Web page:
Malaysia seeks to decriminalise possession, use of small amounts of drugs
KUALA LUMPUR (Reuters) - Malaysia wants to introduce a law to decriminalise the possession and use of small quantities of illicit drugs, its home affairs minister said on Monday, citing a need to reduce prison overcrowding.
The move is the latest in a series of criminal justice reforms pursued by Prime Minister Anwar Ibrahim's government, which this year abolished the mandatory death penalty and natural-life prison terms, and said it would seek to decriminalise suicide attempts.
Malaysia, like many of its Southeast Asian neighbours, has harsh penalties for drug crimes. Under reforms passed last month, it retained the death penalty for drug trafficking but said it will no longer be mandatory, with judges allowed to decide whether or not to impose the sentence on convicted offenders.
Under the proposed law, those found with small quantities of illegal substances will not be prosecuted but instead sent to drug rehabilitation centres for treatment, Home Affairs Minister Saifuddin Nasution told reporters.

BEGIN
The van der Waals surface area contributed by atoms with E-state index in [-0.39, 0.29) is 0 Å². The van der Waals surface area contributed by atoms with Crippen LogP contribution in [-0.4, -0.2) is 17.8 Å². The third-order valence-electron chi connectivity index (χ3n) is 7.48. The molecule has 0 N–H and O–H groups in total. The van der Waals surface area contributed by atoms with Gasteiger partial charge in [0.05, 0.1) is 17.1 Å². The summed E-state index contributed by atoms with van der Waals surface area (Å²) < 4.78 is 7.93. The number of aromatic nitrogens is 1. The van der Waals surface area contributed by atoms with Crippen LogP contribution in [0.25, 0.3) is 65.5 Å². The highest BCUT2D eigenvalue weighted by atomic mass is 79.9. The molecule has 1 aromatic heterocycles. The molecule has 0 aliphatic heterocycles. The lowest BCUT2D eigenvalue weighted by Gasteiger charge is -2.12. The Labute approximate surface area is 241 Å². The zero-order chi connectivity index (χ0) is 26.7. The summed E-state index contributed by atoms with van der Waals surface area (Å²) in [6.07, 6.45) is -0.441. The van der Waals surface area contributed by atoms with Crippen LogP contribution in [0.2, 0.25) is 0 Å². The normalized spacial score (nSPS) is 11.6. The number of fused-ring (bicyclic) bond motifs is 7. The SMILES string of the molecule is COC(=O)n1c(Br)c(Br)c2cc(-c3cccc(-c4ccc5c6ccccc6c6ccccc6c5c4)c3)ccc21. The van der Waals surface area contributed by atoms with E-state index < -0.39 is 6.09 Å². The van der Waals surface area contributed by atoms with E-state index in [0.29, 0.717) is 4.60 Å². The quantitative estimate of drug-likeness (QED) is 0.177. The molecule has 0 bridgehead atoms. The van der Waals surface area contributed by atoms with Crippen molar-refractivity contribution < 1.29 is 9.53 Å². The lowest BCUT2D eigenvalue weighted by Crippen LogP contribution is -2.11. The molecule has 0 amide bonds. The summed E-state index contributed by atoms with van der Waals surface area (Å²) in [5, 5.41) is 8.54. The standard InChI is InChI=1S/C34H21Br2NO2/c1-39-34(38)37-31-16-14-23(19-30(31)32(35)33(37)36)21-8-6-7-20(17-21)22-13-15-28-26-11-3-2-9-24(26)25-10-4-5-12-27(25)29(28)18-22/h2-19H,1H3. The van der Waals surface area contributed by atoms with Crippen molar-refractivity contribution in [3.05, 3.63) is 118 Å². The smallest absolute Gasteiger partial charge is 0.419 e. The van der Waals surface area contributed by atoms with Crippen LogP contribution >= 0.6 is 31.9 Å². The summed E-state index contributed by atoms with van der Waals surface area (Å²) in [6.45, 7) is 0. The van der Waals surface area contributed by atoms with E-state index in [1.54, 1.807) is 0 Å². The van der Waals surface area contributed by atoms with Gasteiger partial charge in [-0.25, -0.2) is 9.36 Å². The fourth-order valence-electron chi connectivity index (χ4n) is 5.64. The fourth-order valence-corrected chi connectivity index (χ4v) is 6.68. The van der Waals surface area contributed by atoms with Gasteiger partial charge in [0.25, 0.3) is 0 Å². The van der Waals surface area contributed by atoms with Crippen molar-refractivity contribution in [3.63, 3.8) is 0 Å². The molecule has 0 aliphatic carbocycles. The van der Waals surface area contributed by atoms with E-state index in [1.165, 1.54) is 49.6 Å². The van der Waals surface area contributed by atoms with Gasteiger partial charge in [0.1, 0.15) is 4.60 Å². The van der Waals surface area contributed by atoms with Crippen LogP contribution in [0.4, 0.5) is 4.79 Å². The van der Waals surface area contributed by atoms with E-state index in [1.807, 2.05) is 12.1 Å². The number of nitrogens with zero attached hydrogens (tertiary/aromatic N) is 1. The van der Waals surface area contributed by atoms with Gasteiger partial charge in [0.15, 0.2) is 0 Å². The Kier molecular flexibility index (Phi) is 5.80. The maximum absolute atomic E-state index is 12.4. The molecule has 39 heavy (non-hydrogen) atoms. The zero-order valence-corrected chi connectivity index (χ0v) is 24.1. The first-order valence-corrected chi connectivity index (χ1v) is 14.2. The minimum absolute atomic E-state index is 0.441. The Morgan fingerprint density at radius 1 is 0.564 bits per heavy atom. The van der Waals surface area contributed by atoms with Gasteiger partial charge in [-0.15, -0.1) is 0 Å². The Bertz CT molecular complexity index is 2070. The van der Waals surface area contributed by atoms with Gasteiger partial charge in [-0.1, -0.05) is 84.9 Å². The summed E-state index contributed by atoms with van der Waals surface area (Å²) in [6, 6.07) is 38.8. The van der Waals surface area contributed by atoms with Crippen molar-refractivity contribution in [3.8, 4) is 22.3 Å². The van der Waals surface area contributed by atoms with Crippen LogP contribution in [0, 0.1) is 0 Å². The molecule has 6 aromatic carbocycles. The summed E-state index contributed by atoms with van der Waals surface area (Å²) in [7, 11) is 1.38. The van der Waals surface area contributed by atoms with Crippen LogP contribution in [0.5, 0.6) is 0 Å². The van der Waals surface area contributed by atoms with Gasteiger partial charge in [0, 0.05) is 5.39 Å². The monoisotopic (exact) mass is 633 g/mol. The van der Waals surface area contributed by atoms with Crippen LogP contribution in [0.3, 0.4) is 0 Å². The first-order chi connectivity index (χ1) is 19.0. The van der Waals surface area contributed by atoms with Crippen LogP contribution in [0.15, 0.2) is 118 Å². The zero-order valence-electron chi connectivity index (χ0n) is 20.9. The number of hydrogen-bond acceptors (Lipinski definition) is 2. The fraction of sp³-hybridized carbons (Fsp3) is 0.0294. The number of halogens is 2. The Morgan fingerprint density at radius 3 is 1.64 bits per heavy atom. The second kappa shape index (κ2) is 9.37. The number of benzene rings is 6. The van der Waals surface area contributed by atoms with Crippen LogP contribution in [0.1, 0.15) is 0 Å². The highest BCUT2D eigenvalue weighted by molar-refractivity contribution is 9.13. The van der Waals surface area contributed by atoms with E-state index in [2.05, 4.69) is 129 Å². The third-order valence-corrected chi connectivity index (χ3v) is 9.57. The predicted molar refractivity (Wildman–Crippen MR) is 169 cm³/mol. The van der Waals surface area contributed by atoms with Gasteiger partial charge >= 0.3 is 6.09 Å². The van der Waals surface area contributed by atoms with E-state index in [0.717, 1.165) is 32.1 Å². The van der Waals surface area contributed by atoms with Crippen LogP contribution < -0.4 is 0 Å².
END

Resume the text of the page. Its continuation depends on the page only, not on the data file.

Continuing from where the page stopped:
"For those found with small amounts of drugs, whether it was for possession or use, the idea is not to consider the act as a regular drug-related offence," he said.
A proposal on the new law is expected to be presented to cabinet in July for approval, Saifuddin said. If approved, a draft bill will be tabled in parliament within the year, he added.
Malaysia is considered a key transit point for illegal narcotics. The police said nearly 29,000 people were arrested in 2022 for various drug offences, the bulk of whom were addicts.
(Reporting by Rozanna Latiff; Editing by Kanupriya Kapoor)